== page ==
Four new pilots from four countries and four continents will join the Red Bull Air Race World Championship in 2009, the largest crop of rookies in the history of the world’s fastest growing motorsport. At age 24, Canada’s Pete McLeod will be the youngest ever pilot in the high-speed, precision flying race, while the three other rookies – Japan’s Yoshihide Muroya (35), Australia’s Matt Hall (37), Germany’s Matthias Dolderer (38) – are all also younger than reigning World Champion Hannes Arch (41) who joined in 2007.
Muroya said he is proud to be the first pilot from Asia to break into the ranks of the low-flying racing elite while Dolderer is looking forward to putting Germany back on the map after the retirement in 2007 of one of the original Red Bull Air Race pilots, Klaus Schrodt. McLeod’s goal is to become a World Champion before the age of 30 and Hall, the first Australian pilot, has been scrutinizing race footage to prepare for the track and will be looking to turn the field upside down.
“I’m obviously extremely excited and found it hard to keep my emotions in check when I got the news,” said Hall, an Australian Air Force fighter pilot who along with the other three newcomers, were informed this week after having met the requirements with flying colours at a Qualifying Camp in Spain in September. “It’s a great opportunity to represent Australia and I’m excited about being the first Australian in the race. We’ve got a lot of work ahead of us now. The focus is to get a fast plane, learn to fly it quickly and get into the track.”
The rookies were selected from six candidates at the Red Bull Air Race Qualification Camp in Casarrubios, Spain this year where they were put through their paces and given the opportunity to prove their ability to become future race pilots. All four gained the coveted ‘Super Licence’ which is the essential pass needed to compete in a Red Bull Air Race. They impressed the race panel at the Qualifying Camp both with their flying prowess as well as their determination to make their mark on the race early and get onto the podium. As far as 2009 goes, the rookies are looking to Arch and his quick rise to the top as not only a role model but also the man to beat. The highly competitive and talented young guns all made it clear that they see themselves as title contenders in the not-too-distant future.
“Hannes showed that you don’t have to have 30,000 hours flying commercial jets to succeed in the Red Bull Air Race,” said McLeod, referring to Arch’s quick ascent to the top. The first Canadian pilot to enter the championship has a degree in economics and got his pilot’s licence at age 16 even before he got a driver’s licence. McLeod said that he brings unique experience to the race, flying the rugged north of Canada. “I’ve been flying since I was six years old. I grew up in airplanes and was a commercial bush pilot in a demanding environment at a young age. The Red Bull Air Race inspired me from the start. It’s got all the elements that drive me and I’m really looking forward to it.”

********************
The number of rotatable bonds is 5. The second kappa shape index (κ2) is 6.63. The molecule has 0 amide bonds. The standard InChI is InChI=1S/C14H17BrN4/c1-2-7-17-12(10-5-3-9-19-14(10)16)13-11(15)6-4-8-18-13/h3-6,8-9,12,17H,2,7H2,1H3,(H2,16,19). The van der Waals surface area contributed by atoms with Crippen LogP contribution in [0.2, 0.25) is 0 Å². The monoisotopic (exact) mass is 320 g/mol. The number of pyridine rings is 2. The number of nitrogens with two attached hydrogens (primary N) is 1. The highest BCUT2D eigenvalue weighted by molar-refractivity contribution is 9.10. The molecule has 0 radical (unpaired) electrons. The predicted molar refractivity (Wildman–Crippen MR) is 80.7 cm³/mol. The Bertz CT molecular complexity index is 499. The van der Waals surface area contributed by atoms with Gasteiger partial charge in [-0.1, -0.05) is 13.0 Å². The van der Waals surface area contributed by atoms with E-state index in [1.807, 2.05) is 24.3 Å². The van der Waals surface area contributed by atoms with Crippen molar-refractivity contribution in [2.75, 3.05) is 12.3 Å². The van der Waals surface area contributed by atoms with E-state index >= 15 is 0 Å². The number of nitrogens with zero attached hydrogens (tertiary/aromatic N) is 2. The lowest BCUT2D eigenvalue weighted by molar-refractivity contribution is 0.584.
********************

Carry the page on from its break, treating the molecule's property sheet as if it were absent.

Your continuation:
Dolderer has been eager to break into the field since 2002. “It’s great for Germany to have a pilot in the race again,” said Dolderer. “I sometimes feel like I was born for this kind of flying. It’s a combination of speed, challenge, adrenaline, precision, aggressiveness and keeping it all in balance. The race has got it all and I’m really looking forward to the start of the new season.”
Muroya, who got his flying licence at age 19 in Los Angeles to save a few yen, said it was his aim to help make the championship a truly worldwide event and he believes his entry will spark a dramatic rise in interest not only in his home country of Japan but across Asia. “It’s going to make the Red Bull Air Race World Championship a truly international race,” he said. “It’s already got a following in Japan but now I think there’s going to be an explosion in interest.”
Red Bull Air Race Aviation Director Heinz Moeller said all four pilots had amply demonstrated that they are among the best pilots in the world. “It’s good to have some fresh new faces in the championship,” he said. “We knew they were all good pilots but they also pleasantly surprised us with their skills and the high quality of their performance. There’s a good chance that they’ll be out-performing some of the veteran pilots in their first season.”
The full line-up for 2009 is yet to be announced although the number of pilots competing may well increase from this year’s field of 12. 2009 will mark the largest number of rookies to ever enter the competition in one year. In 2005 there were two rookies (Spain’s Alejandro Maclean and American Mike Goulian), two joined in 2007 (Austria’s Arch and Russian Sergey Rakhmanin) and one in 2008 (South Africa’s Glen Dell).
Although the 2009 race calendar is yet to be announced, fans can look forward to spectacular and new race locations and exciting developments which are certain to make the Red Bull Air Race World Championship even more thrilling than in 2008.